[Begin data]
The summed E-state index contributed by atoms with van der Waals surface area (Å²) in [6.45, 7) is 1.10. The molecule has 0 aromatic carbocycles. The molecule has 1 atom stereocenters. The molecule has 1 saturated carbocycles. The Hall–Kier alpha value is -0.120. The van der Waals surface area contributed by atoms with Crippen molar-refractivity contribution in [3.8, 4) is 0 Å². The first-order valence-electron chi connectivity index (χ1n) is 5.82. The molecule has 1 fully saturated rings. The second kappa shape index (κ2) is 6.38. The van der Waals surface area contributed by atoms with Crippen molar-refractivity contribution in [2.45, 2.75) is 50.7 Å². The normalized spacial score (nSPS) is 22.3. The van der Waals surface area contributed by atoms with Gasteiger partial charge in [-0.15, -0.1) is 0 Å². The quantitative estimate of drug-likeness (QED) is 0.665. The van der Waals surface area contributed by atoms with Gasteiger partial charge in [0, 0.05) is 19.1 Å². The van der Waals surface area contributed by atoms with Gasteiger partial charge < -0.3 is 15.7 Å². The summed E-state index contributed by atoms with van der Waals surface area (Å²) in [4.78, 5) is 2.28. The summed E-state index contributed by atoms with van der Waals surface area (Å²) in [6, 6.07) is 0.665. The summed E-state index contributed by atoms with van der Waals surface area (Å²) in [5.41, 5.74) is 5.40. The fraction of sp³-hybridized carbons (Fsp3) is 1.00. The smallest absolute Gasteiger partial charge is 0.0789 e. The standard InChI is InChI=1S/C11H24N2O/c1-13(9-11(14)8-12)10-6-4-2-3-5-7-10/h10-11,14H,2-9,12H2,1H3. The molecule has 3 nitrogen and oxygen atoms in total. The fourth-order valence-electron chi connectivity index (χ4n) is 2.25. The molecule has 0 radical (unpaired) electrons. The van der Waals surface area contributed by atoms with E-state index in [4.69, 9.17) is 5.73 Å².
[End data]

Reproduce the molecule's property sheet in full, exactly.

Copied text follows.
The summed E-state index contributed by atoms with van der Waals surface area (Å²) in [6.45, 7) is 1.10. The molecule has 0 aromatic carbocycles. The molecule has 1 atom stereocenters. The molecule has 1 saturated carbocycles. The Hall–Kier alpha value is -0.120. The van der Waals surface area contributed by atoms with Crippen molar-refractivity contribution in [3.8, 4) is 0 Å². The first-order valence-electron chi connectivity index (χ1n) is 5.82. The molecule has 1 fully saturated rings. The second kappa shape index (κ2) is 6.38. The van der Waals surface area contributed by atoms with Crippen molar-refractivity contribution in [2.45, 2.75) is 50.7 Å². The normalized spacial score (nSPS) is 22.3. The van der Waals surface area contributed by atoms with Gasteiger partial charge in [-0.15, -0.1) is 0 Å². The quantitative estimate of drug-likeness (QED) is 0.665. The van der Waals surface area contributed by atoms with Gasteiger partial charge in [0, 0.05) is 19.1 Å². The van der Waals surface area contributed by atoms with Gasteiger partial charge < -0.3 is 15.7 Å². The summed E-state index contributed by atoms with van der Waals surface area (Å²) in [4.78, 5) is 2.28. The summed E-state index contributed by atoms with van der Waals surface area (Å²) in [6, 6.07) is 0.665. The summed E-state index contributed by atoms with van der Waals surface area (Å²) in [5.41, 5.74) is 5.40. The fraction of sp³-hybridized carbons (Fsp3) is 1.00. The smallest absolute Gasteiger partial charge is 0.0789 e. The standard InChI is InChI=1S/C11H24N2O/c1-13(9-11(14)8-12)10-6-4-2-3-5-7-10/h10-11,14H,2-9,12H2,1H3. The molecule has 3 nitrogen and oxygen atoms in total. The fourth-order valence-electron chi connectivity index (χ4n) is 2.25. The molecule has 0 radical (unpaired) electrons. The van der Waals surface area contributed by atoms with E-state index in [4.69, 9.17) is 5.73 Å².